Conference Cancellations: Coronavirus Fears or Supply Chain Uncertainty?

Photo credit: iStockphoto/fizkes

As 40,000 attendees descend on San Francisco for the annual security pilgrimage that is the RSA Conference, yet another large sponsor, Verizon, pulls out of the event citing safety concerns over the Coronavirus (Covid-19) pandemic. Verizon follows fellow tech giants, AT&T and IBM, in withdrawing from the RSA Conference, just days away.

Global tech conferences take a hit amidst pandemic concerns

Recently, Facebook cancelled its San Francisco-based marketing summit over health and safety concerns, and both Facebook and Sony have decided to skip the Game Developers Conference on March 16-20.  Globally, tech conferences are taking a huge hit. For example, the Mobile World Congress scheduled for February 24-27 in Barcelona has been cancelled. The March 4th Salesforce World Tour Sydney will now be held as a live stream event. EmTech Asia  on March 24-26, and Black Hat Asia on March 31 – April 3, both in Singapore, have been postponed to a later date this year.

With so many international events that fuel the industry’s sales pipeline being cancelled or postponed, one might think the security and technology industry would consider the RSA conference as a “Hail Mary” play to save their annual sales. Yet, as sponsors continue to pull out of RSA, it begs the question whether their decisions are indeed fueled by safety concerns or could they be driven by fears of supply chain instability – which for high tech and telecom is heavily concentrated in Asia, predominantly in China.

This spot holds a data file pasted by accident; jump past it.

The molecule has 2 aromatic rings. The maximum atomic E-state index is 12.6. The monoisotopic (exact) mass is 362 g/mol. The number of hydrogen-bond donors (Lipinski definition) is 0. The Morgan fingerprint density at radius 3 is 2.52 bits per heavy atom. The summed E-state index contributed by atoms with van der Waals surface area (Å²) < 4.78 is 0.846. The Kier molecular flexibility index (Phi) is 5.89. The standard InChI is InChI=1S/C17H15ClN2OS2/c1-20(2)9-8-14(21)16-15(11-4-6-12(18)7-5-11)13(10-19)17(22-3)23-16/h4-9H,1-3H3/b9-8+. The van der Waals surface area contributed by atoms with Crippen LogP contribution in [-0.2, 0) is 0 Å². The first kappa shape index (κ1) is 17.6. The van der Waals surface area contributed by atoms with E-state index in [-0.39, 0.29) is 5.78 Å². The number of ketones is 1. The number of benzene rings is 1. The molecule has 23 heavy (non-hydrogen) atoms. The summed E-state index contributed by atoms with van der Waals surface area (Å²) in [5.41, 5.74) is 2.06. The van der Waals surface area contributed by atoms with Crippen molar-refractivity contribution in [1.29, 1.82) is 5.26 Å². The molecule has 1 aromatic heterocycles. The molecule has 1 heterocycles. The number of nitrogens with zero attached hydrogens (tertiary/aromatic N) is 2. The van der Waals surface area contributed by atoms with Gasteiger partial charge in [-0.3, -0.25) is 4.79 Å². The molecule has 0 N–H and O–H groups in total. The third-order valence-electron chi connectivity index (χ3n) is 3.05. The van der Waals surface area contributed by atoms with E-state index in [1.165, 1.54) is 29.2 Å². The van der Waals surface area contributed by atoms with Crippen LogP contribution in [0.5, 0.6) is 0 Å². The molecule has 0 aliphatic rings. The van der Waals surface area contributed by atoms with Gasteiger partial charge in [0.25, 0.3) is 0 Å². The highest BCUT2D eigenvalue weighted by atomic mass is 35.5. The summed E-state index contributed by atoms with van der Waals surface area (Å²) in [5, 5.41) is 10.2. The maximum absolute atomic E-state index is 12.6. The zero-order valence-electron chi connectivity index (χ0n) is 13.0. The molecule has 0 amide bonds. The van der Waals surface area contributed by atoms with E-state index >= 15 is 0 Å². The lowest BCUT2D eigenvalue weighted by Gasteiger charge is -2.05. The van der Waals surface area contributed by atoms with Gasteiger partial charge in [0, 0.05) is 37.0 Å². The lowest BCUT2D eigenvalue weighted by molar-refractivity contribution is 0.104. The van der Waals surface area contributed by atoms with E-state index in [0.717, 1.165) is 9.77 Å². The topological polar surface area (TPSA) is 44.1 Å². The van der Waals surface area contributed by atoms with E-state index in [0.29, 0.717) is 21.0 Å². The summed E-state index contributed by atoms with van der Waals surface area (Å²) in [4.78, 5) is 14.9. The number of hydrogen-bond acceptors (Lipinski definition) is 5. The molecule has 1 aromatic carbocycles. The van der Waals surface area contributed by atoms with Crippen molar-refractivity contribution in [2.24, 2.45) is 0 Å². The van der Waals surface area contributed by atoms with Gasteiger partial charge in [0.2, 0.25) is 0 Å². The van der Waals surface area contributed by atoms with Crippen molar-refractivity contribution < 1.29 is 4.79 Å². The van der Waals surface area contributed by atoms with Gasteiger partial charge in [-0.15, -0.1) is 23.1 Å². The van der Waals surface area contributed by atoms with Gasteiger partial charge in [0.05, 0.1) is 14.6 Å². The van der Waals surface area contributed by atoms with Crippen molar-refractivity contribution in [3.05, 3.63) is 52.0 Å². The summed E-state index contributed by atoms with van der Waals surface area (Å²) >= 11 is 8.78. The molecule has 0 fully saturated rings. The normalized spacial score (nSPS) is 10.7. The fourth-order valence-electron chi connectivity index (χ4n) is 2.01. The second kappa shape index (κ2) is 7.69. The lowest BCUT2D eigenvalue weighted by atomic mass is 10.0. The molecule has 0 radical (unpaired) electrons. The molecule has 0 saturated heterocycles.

Most global businesses are unprepared for a pandemic

This pandemic, while devastating, should serve as a wake-up call to an entire global economy that supplier concentration is a risk that shouldn’t be underestimated. Frightfully, most organizations don’t have a pandemic response plan, nor a business impact analysis for what a pandemic could mean for their global supply chains. And many business continuity plans still overemphasize technology disruptions as the most common scenario and technology as an all-encompassing risk mitigation and response solution. 

Supply chain risk meets reputational risk

The Coronavirus pandemic has put restrictions on Chinese manufacturing, many of whom are still closed or running far below capacity.  For Tech giants like Apple that depend on China’s supply chain for everything from computer chips to cell phone parts, the ripple effect means cutting revenue projections. Supply chain disruption is not just an Apple problem.  Looking at the major sponsors pulling back from RSA, the IBMs, AT&Ts, and the Verizons of the world are also heavily dependent on Chinese goods and labor.

For brands that have put so much effort and money into building a reputation for trust, being able to over-promise and under-deliver would be devastating. With so much at stake in the battle for customer loyalty and uncertainty around resilience of their supply chain partners, companies must decide whether to add reputational risk to the mix or to sit this one out. As IBM, AT&T, and Verizon are choosing to sit this one out, will more follow suit?

The original article by Forrester's analyst Alla Valente and principal analyst Renee Murphy is here. The views and opinions expressed in this article are those of the author and do not necessarily reflect those of CDOTrends. Photo credit: iStockphoto/fizkes